Another interesting finding deserves further analysis; the altered SSR in female patients with DS needs to be confirmed and if this is the case, medical implications of an impaired sweat rate need to be assessed.

Declarations

Acknowledgements

Not applicable.

Funding

Not applicable.

Availability of data and materials

The dataset used and analysed during the current study is available on request from the corresponding author.

Authors’ contributions

SK, AD and HH planned and executed the study. KR and AD were responsible for the data analysis. KR drafted the manuscript which was revised by SK, AD and HH. All authors read and approved the final manuscript.

Ethics approval and consent to participate

The study was approved by the ethics committee of the Medical School of the University of Wuerzburg (votum number 17/10; 03.03.2010). Written informed consent was obtained from the patients and their legal guardians, if appropriate.

Consent for publication

Not applicable.

Competing interests

The authors declare that they have no competing interests.

Publisher’s Note

Springer Nature remains neutral with regard to jurisdictional claims in published maps and institutional affiliations.

Open AccessThis article is distributed under the terms of the Creative Commons Attribution 4.0 International License (http://creativecommons.org/licenses/by/4.0/), which permits unrestricted use, distribution, and reproduction in any medium, provided you give appropriate credit to the original author(s) and the source, provide a link to the Creative Commons license, and indicate if changes were made. The Creative Commons Public Domain Dedication waiver (http://creativecommons.org/publicdomain/zero/1.0/) applies to the data made available in this article, unless otherwise stated.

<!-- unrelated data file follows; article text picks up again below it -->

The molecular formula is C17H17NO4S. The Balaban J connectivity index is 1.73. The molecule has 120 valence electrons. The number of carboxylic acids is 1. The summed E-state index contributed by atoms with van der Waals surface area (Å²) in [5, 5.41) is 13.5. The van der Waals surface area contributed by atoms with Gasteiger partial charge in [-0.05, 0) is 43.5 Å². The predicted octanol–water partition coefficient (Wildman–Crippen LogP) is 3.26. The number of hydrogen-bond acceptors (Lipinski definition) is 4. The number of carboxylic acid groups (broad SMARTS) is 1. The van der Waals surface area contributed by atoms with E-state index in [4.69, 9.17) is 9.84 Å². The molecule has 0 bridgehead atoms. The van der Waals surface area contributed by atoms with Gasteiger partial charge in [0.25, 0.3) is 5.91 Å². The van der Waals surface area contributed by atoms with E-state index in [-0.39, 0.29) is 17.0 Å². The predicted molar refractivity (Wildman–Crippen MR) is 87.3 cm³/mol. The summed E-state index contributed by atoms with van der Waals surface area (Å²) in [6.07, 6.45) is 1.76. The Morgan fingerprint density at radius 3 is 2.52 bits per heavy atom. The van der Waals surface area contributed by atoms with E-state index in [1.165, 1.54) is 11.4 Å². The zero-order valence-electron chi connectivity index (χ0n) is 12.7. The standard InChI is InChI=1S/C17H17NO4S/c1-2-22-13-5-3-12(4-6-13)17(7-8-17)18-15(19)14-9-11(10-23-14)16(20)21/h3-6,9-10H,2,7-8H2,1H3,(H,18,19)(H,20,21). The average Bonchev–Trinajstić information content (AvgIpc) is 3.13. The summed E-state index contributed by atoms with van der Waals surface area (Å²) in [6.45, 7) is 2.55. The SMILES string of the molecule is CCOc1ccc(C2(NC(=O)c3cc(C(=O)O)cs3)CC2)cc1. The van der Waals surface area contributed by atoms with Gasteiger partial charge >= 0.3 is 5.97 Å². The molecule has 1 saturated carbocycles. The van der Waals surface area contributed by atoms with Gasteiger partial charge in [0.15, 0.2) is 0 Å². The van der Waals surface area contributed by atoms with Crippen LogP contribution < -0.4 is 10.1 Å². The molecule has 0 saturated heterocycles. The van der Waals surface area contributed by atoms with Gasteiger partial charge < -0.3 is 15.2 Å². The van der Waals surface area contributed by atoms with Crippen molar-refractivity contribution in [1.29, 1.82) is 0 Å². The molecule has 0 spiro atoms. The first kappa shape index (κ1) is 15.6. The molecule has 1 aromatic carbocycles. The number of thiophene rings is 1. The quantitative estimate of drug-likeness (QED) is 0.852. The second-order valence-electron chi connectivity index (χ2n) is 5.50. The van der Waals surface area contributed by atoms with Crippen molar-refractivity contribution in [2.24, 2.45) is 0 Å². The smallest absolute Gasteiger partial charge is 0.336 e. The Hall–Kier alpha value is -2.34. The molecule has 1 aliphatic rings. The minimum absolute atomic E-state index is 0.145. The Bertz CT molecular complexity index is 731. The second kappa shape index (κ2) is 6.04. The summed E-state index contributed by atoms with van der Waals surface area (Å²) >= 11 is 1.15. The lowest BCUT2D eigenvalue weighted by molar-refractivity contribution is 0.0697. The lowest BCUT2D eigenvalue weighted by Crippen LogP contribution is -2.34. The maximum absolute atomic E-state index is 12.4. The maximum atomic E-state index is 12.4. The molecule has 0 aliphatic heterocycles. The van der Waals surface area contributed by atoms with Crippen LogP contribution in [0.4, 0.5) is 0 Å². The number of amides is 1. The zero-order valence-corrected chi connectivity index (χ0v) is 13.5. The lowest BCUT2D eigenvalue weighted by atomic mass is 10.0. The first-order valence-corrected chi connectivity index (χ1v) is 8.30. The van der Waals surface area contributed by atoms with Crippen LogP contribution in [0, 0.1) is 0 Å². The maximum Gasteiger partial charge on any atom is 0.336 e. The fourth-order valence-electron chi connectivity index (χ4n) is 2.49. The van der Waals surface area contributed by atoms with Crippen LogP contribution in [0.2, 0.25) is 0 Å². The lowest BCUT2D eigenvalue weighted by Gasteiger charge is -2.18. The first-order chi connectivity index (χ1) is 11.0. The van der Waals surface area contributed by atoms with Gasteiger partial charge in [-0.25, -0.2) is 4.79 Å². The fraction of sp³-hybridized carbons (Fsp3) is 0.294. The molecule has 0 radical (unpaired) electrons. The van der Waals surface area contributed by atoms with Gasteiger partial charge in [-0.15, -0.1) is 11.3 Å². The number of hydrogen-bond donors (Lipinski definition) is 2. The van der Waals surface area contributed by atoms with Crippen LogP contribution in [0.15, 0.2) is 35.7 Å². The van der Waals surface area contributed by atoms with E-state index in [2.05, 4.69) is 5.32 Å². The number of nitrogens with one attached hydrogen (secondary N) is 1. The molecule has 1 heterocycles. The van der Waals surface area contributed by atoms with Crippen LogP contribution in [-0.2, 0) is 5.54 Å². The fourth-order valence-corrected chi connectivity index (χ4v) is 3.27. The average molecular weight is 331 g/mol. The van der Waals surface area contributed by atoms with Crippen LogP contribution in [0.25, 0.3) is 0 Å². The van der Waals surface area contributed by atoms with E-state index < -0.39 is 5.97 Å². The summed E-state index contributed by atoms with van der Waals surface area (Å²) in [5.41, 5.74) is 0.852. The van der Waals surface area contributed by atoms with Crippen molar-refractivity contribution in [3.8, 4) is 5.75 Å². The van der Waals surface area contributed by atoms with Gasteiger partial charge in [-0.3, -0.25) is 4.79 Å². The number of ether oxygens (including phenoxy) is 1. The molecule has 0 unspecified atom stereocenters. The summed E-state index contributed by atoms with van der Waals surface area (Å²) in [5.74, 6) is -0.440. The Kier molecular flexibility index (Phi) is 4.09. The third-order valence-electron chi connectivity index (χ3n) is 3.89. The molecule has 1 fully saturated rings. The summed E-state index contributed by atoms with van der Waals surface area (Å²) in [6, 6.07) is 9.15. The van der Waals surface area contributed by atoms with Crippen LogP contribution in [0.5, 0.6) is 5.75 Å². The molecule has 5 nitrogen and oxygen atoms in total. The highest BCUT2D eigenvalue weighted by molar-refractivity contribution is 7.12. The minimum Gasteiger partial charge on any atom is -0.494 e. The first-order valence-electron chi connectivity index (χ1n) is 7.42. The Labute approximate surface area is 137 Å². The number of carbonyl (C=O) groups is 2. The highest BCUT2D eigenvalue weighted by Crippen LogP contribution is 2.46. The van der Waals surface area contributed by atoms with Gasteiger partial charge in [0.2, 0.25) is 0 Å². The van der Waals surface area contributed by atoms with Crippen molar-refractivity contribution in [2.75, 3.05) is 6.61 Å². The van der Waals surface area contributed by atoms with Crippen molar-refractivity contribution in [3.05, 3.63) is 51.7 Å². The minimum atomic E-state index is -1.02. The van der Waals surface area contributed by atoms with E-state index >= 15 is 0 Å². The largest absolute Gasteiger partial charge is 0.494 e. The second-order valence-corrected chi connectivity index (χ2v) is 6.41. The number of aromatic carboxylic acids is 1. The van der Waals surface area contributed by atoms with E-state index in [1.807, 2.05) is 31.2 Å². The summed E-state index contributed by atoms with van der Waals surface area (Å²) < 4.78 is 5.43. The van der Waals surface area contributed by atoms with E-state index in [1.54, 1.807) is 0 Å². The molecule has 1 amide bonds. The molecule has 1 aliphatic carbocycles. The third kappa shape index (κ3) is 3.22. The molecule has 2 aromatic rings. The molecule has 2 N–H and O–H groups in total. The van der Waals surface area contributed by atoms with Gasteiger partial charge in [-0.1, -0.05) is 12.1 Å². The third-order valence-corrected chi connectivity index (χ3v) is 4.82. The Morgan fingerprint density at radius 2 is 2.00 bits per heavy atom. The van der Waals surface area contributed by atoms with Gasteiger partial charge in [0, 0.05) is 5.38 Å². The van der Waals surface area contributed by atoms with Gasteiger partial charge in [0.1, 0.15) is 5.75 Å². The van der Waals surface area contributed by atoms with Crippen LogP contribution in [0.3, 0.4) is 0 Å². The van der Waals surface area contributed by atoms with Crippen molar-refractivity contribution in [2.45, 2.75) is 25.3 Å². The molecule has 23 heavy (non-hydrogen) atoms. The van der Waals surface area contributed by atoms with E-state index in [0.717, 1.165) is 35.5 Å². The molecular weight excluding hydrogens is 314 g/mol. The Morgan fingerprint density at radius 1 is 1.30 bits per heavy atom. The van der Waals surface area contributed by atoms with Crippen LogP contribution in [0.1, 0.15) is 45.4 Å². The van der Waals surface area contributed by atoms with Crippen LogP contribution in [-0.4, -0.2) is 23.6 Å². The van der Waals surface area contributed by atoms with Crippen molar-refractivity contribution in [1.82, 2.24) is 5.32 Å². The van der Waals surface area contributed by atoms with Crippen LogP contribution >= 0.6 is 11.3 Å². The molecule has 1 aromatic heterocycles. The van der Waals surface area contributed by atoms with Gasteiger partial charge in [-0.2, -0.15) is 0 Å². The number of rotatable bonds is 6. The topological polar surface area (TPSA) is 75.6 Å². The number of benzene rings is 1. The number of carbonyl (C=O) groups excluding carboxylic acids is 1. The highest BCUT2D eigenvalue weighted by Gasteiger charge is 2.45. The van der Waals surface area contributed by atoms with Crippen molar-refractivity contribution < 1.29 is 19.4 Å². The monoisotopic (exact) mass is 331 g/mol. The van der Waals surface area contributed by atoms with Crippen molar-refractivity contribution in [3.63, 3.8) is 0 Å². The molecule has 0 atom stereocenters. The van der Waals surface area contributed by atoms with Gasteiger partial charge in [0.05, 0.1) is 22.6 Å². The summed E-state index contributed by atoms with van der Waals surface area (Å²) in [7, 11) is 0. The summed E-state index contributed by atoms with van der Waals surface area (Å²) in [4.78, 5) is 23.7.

Authors’ Affiliations

(1)
University Children’s Hospital, Würzburg, Germany
(2)
Clinic of Neonatology and Pediatric Intensive Care, Bürgerhospital Frankfurt am Main, Frankfurt am Main, Germany
(3)
Children’s Hospital of the University of Würzburg, Josef-Schneider Str. 2, 97080 Würzburg, Germany

References

  1. Pandit C, Fitzgerald DA. Respiratory problems in children with down syndrome. J Paediatr Child Health. 2012;48(3):E147–52.View ArticlePubMedGoogle Scholar
  2. Cremers MJ, van der Tweel I, Boersma B, Wit JM, Zonderland M. Growth curves of Dutch children with Down's syndrome. J Intellect Disabil Res. 1996;40(Pt 5):412–20.View ArticlePubMedGoogle Scholar
  3. Guy EL, Peckham DG, Brownlee KG, Conway SP, Lee TW. Cystic fibrosis co-existing with trisomy 21. J Cyst Fibros. 2010;9(5):330–1.View ArticlePubMedGoogle Scholar
  4. Milunsky A. Cystic fibrosis and Down's syndrome. Pediatrics. 1968;42(3):501–4.PubMedGoogle Scholar
  5. Saglani S, Bush A. Cystic fibrosis and Down's syndrome: not always a poor prognosis. Pediatr Pulmonol. 2001;31(4):321–2.View ArticlePubMedGoogle Scholar
  6. Vetrella M, Barthelmai W, Matsuda H. Down's syndrome and cystic fibrosis. Pediatrics. 1969;43(5):905.PubMedGoogle Scholar
  7. Farrell PM, Rosenstein BJ, White TB, Accurso FJ, Castellani C, Cutting GR, Durie PR, Legrys VA, Massie J, Parad RB, et al. Guidelines for diagnosis of cystic fibrosis in newborns through older adults: Cystic Fibrosis Foundation consensus report. J Pediatr. 2008;153(2):S4–S14.View ArticlePubMedPubMed CentralGoogle Scholar
  8. Geetha H, Shetty KT. Sweat osmolality in Down's syndrome and cystic fibrosis in an Indian population. Br Med J (Clin Res Ed). 1987;294(6565):156.View ArticleGoogle Scholar
  9. Symon DN, Stewart L, Russell G. Abnormally high sweat osmolality in children with Down's syndrome. J Ment Defic Res. 1985;29(Pt 3):257–61.PubMedGoogle Scholar
  10. Geetha H, Jayakeerthy CM. Sweat osmolality in some of the congenital diseases. Indian J Pathol Microbiol. 1993;36(4):420–4.PubMedGoogle Scholar
  11. Chapman MJ, Donoghue EC, Saggers BA, Stern J. Parotid saliva sodium in Down's disease. J Ment Defic Res. 1967;11(3):185–93.PubMedGoogle Scholar
  12. Gibson LE, Cooke RE. A test for concentration of electrolytes in sweat in cystic fibrosis of the pancreas utilizing pilocarpine by iontophoresis. Pediatrics. 1959;23(3):545–9.PubMedGoogle Scholar